Charges dropped against Parmelia woman after ‘racist incident’

Headshot of Indigo Lemay-Conway
Indigo Lemay-ConwaySound Telegraph
Emefa Gidiglo after her charges were dropped by police.
Camera IconEmefa Gidiglo after her charges were dropped by police.

A Parmelia woman who says she was “manhandled and thrown into the back of a police van” after her neighbours complained about a crying baby has had her charges dropped by police.

Emefa Gidiglo, 32, said she has been left extremely traumatised by the event and believes she was targeted due to the colour of her skin.

“I feel like I was treated less than human,” Ms Gidiglo said.

Ms Gidiglo was arrested after police went to her home after a complaint from a neighbour of a crying baby.

When police arrived, Ms Gidiglo was in her car when she was approached by the two officers.

She said she didn’t want to give the officers her details until they told her why they were there. That’s when Ms Gidiglo alleges officer reached into her car, grabbed the key from the ignition and broke it, scratching her fingers in the process.

“They said they had a complaint about a crying baby, but they did not see the crying baby,” Ms Gidiglo said.

“The baby was inside with my husband, they didn’t ask for his details or anything they just decided to arrest me without giving me a reason and I believe that was because of my colour.

“The welfare check they were there to do was never carried out and I just got manhandled and thrown in a back of a van. The whole experience was very traumatising.”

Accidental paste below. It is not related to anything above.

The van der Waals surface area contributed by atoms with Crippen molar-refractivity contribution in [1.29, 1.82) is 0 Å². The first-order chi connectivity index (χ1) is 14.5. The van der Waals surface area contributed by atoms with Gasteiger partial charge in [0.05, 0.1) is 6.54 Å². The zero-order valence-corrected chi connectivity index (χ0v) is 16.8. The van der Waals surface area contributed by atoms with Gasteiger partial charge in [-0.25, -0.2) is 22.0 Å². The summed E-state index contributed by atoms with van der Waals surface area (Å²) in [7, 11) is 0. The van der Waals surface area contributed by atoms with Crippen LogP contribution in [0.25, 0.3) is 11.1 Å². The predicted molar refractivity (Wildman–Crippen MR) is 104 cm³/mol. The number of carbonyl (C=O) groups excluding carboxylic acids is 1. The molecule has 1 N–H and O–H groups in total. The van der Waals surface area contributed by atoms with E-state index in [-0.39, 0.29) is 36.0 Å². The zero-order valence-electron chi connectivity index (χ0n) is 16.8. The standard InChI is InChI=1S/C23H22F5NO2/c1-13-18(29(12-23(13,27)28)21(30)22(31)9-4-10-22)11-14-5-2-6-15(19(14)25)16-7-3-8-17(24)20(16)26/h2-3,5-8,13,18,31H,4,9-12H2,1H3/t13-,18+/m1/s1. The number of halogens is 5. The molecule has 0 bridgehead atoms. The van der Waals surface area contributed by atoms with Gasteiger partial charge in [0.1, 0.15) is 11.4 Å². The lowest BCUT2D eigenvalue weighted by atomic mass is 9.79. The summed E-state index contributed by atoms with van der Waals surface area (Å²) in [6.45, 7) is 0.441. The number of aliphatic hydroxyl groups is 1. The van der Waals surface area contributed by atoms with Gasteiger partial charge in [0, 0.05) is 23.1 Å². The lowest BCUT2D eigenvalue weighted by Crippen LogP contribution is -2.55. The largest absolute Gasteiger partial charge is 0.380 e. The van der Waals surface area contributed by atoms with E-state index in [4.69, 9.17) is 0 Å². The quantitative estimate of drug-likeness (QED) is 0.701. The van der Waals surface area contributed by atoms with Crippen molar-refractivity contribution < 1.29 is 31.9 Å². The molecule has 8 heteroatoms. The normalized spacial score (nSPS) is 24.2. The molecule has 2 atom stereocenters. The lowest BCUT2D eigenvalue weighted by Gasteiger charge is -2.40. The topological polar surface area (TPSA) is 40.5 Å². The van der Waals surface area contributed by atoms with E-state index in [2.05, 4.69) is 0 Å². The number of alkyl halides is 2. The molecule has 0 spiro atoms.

Ms Gidiglo’s husband filmed the incident which has since been posted to social media.

She was charged with failing to comply with a request to give police personal details and obstructing police officers, but the charges were dropped at Rockingham court on Friday.

“I’m very happy my husband was there to film it because I feel like if he wasn’t they would have found a way to turn it onto me,” Ms Gidiglo said.

“I think if they had seen a person of a different race, someone that looked more like them, they wouldn’t have handled the situation in that matter, but because I am a black person they straight away assumed I was the reason the baby was crying.”

President of the Ethnic Communities Council of Western Australia, Suresh Rajan, said this case was a great opportunity to start rebuilding the relationships between advocacy groups and the police.

“From my perspective there is no question that this was a racist incident that occurred, the comforting things is that the police have dropped the charges. Now we just need to work on rebuilding the relationship back to what it was a few years ago,” Mr Rajan said.

A WA Police spokesperson said the incident is still under investigation by the Internal Affairs Unit and declined to comment further.

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